I’m a firm believer that alcohol in moderation (that’s 1 drink/day for women and 2 drinks/day for men, maximum) fits into a healthy lifestyle for most people. When I’m in serious training for a marathon, I don’t drink because it messes with my hydration, and I don’t drink the day before a race or long run. But otherwise, I’m game.
I especially love to have a drink at a winery or brewery where I can see the products being made, talk to the staff, and learn about the process. And I’ve been to lots of wineries and breweries, but never a distillery, so I was psyched to check out Four Roses, one of the stops on the Kentucky Bourbon Trail, on my way home from Louisville.
Now, I like bourbon, but for a long time, I’ve really wanted to be one of those sexy scotch-drinking women who can shock bartenders with their sophisticated taste and extensive knowledge. But I just can’t stomach scotch. The first time I went to a scotch tasting and learned that “peat-y” (infused with the essence of rotting vegetation) is a desirable quality in a scotch…I was a little turned off. Yet I persisted in trying to choke it down, thinking I would eventually learn to like it. Until, that is, I came to Kentucky, the land where blended whiskey is looked down upon like the sludge that it is. Now that I’ve met some avid bourbon fans and I’ve learned how it’s made, I’m pretty proud to be a bourbon drinker.
The tour at Four Roses is about an hour long and ends with a tasting. The tour is free, fun, and super-informative. The distillery is a National Historic Site, and the Spanish-style architecture is beautiful and unique. The tour route winds through the different areas of the distillery, where you can see the phases of production and learn what makes bourbon bourbon. To be labeled straight bourbon, it must:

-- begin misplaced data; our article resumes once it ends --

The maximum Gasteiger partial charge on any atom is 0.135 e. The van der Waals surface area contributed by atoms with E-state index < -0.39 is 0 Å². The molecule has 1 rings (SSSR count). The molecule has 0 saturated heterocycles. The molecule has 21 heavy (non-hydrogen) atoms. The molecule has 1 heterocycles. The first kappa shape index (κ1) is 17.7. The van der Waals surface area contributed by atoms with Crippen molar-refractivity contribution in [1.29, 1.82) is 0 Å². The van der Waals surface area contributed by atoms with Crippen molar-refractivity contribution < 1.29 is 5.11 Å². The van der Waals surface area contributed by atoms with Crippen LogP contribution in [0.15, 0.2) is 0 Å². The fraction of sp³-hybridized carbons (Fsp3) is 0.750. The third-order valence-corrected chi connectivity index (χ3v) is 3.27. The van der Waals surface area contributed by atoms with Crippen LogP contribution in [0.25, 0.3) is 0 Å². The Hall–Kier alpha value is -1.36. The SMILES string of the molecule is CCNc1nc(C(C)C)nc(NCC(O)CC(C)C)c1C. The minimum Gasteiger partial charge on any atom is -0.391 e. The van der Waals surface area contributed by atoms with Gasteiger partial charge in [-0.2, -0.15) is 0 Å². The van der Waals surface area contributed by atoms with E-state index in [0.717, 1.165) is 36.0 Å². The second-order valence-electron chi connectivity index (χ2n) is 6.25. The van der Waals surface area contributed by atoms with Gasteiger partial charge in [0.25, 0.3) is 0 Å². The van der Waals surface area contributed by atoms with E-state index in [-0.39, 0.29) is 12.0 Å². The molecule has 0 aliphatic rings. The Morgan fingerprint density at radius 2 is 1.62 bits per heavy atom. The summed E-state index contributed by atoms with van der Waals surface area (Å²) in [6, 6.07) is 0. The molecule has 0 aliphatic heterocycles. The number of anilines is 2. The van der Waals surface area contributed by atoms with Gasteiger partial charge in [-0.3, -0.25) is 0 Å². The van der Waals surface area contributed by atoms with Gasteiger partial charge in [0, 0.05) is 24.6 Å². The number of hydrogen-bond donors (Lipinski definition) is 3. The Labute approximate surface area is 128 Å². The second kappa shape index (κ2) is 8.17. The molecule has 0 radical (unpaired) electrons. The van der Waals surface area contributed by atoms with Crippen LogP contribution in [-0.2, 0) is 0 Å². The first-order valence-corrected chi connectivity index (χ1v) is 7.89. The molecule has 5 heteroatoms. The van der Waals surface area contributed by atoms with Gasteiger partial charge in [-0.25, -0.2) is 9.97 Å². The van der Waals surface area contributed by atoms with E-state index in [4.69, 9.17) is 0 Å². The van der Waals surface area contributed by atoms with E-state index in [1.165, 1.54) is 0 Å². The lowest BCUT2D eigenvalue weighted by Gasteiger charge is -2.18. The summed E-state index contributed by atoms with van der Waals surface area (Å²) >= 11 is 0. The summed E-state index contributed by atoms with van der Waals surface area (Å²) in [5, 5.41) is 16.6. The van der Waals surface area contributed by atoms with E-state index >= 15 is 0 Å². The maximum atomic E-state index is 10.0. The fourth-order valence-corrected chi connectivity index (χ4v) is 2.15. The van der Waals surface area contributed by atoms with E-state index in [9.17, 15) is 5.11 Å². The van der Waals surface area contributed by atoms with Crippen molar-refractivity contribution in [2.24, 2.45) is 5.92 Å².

1) Be made in the U.S.A. (Who knew my taste was so patriotic?)
2) Be at least 51% corn
3) Be aged at least two years in charred barrels that are only used once (they get recycled afterwards)
Four Roses ages their bourbon longer than the minimum, and you can learn about some of their other secrets on the tour. My tour guide, Heather, was friendly, super-knowledgeable, and clearly very proud of her employer. The tasting at the end included three different types of bourbon. The samples are (appropriately) small, so three samples probably added up to about 1 – 1.5 ounces (or about one standard drink). If you’re sensitive to alcohol (or if you’ve been tasting at other stops on the KY Bourbon Trail), have some food before you go on the tour, and hang around the gift shop for a while before you drive off.
- The tour does go outside, so dress accordingly, and bring an umbrella if it’s raining.
- Four Roses stops production in the summer. They give tours year-round, but if you want to see production in process, go in the spring, fall, or winter.
- If you’re a romantic, ask how Four Roses got its name. “Awwww” guaranteed.
- Not all of the distilleries are open on Sundays, but Four Roses is. I went on a 1pm tour on Sunday, and the group was the perfect size.
Four Roses Bourbon
1224 Bonds Mill Road
Lawrenceburg, Kentucky 40342
Phone: 502.839.3436 ext. 18
Hours: Monday – Saturday, 9 A.M. – 3 P.M. EST
Sunday 12 P.M. – 3 P.M. EST
Tours start on the hour.